Maria Theresia after "The Farmers' Unrest" of 1765-66. As you know, urbaria
only record the heads of each household in a village and the amount of land
they held as tenants of their manor or domain, along with the obligations
owed as "rent." As such, they're not censuses as we know them in that they
do not record whole families.

Those old Hungarian Latin terms keep causing our members trouble. We have
written a half dozen articles or more on the subject, but here we go again. A
recent inquirer writes: << Could use some help with a Latin word. A number of
my Hungarian ancestors are listed as "inquilinus" or "tenant farmers."
Suddenly, I have come across one who is listed as "subinquilinus." YIKES!!
Does that mean he was "less than a farmer" or "worked under a peasant farmer"
or was a "retired peasant farmer." Or even something else. I would appreciate
any help with this. >>

ANSWER: In the pre 1848 period when only the aristocracy could "own" land,
many degrees of tenant relationship were developed. Many were carried over
into the post 1848 period. As the original (more or less equal) village
"sessio" plots of land came under new ownership or inheritance transfers and
became larger, the possibility of tenants leasing part of their holdings to
sub tenants arose. Thus subinquilinus is in effect the tenant of a tenant.
Consider a "sllner" (only owned a house) whose livelihood would have been to
raise or work grapes in a rented vineyard which was in turn "rented" from the
aristocracy by someone else as part of a larger "inheritable" holding. There
were also cases of "retired" or older tenants whose children were incapable
or not interested in working the holding, thus a sub tenant would be found.
Pre or post 1848, a tenant did not want to give up his inheritable "right" to
pass on a desirable tenancy.

A relationship unknown in American land ownership, although some share
croppers did hire help and even provided a dwelling of sorts. Some of the
Scottish crofter arrangements are similar. You may also be interested in the
following partial extract from one of our newsletters:

MORE ON TERMINOLOGY (from Fritz Knigshofer)
Subject-Terminology on farmers etcFrom "Glossarium mediae et infimae
Latinitatis Regni Hungariae," Teubner, Leipzig, 1901, we now have clarity on
the meaning of octavalista. It is, as Albert (Schuch) has suggested, the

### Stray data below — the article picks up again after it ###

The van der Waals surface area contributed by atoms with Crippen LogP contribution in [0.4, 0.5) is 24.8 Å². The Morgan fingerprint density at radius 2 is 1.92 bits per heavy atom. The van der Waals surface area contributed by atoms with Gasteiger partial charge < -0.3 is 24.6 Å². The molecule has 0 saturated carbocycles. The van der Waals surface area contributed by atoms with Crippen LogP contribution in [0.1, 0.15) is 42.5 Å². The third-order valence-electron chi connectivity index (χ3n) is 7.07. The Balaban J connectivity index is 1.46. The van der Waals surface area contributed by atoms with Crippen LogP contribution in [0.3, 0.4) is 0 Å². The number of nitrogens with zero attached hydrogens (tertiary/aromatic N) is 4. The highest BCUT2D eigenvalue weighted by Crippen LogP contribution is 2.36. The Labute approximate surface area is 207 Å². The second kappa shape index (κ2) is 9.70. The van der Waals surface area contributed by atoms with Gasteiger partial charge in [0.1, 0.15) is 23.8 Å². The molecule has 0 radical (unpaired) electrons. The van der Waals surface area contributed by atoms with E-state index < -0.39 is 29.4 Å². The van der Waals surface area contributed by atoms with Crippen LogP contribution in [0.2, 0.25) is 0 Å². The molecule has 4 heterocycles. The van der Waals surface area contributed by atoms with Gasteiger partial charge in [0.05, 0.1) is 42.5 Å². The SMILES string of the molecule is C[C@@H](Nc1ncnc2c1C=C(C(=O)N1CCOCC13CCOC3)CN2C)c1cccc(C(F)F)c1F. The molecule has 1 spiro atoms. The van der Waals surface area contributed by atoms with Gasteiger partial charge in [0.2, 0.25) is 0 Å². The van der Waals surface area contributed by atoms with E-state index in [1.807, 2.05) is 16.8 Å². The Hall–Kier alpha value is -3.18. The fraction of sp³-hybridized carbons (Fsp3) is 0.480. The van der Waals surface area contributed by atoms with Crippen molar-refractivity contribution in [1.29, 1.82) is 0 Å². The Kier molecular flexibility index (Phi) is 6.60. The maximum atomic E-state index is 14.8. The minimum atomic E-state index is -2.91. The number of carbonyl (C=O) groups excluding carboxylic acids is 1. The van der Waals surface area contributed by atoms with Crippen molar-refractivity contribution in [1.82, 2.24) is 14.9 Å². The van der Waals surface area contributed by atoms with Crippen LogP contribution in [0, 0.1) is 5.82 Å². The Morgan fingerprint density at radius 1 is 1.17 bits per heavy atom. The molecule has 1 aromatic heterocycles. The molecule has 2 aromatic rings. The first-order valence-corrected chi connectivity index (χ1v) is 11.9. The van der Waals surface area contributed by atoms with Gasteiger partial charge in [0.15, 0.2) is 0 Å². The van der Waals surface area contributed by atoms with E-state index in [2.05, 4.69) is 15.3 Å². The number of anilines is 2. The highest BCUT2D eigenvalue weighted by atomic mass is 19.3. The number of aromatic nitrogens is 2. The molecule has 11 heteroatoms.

term for a full farmer who owns (or tills) at least one eighth of a sessio.
In the words of the glossarium: 'octavalista: colonus; dominus octavae
partis unius sessionis; in Hungarian: nyolczadtelkes.'

The word is related to "quartalista," the tiller of the fourth part of a
sessio. Half of a sessio was called "media sessio," while a full sessio was
"integra sessio." However, I found no term describing the owner or tiller of
these larger sizes.

The word "colonus" is defined as "qui domino operales vectigales praestat,
operarius colonus;" My Latin deserts me on this text and perhaps one of you
could enlighten the meaning. The Hungarian translation, however, is given as
jobbgy-gazda; jobbgy; and paraszt. Famu(o)lus is translated to "szolg"
which I believe is the Hungarian word for servant or employee.

Agricola is (surprisingly) not defined in this book. However, it is defined
in the new, not yet finished Lexicon Latinitatis Medii Aevi Hungariae.
Accordingly, "agricola" is a person "qui agrum colit" (who tills the field);
agricultor; arator. The Hungarian translation is stated as "fldmves;
szntvet." To my surprise, in the older (Teubner) dictionary, "neocolonus"
states "v.[vide??] zingarus" while zingarus describes a gypsy... I can't
believe this translation. By the way, from another Hungarian-Latin
dictionary, I got the translation of zsellr as "inquilinus." I have
frequently encountered inquilinus in my search, but have so far always
translated it as somebody who lives (in rent) in somebody else's house.
However, I would agree that the translation to Sllner (zsellr?) would make
much more sense since, as I wrote before, I have not been able so far to make
out a Latin word for the many Sllners who no doubt were recorded in the
matrikels, but I have often come across inquilinus or sub-inquilinus.


What a weekend!! For the first time Rudy and I attended the Walt Groller
Christmastime Weekend in the Pocono Mountains of Pennsylvania. It was truly
an unforgettable experience. The food and camaraderie were great, and the
music was fantastic. There was something to do or hear the entire weekend
from 2:00 p.m. Friday afternoon until 5:00 p.m. Sunday. Three bands--the Walt
Groller and Joe Weber Orchestras from the Lehigh Valley, and Marv Herzog from
Frankenmuth, Michigan--played Christmas music and all the old familiar German
and Burgenlnder tanzlieder. There was virtually non-stop dancing and
singing, except when we were eating those wonderful meals prepared by the
Pocono Manor kitchen while youth choir members sang carols and strolling
musicians played our requests. There was a delightful Christmas Concert by
Norman and Rhonda Stull and Family -- reminiscent of the von Trapp Family
Singers. I believe Norman is the saxophonist/flutist for the Walt Groller
Orchestra. He and his wife operate a music school.

There were Walt Groller's European travel videos; an old-fashioned carol
sing; polka, waltz and line dance lessons in the Ballroom; and Groller music
for Sunday Mass. Walt is sponsoring three trips this coming year - a 2-week
trip in July that includes the Oberammergau Passion Play (waiting list only);
a tour of the Canadian Rockies; and the annual winter cruise at the end of
January--this year to Ft. Lauderdale, the Florida Keys, Cozomel, Cancun, the
Grand Cayman Islands, etc. Some people have attended all 17 Christmastime
weekends, originally held at the Buck Hill Inn, then moved in 1990 to Mount
Pocono. There were 380 attendees and many seem to use this time for family
reunions in the old world atmosphere of which our parents spoke so often.
Nineteen members of the Ifkovits clan were there from the states of CT, SC,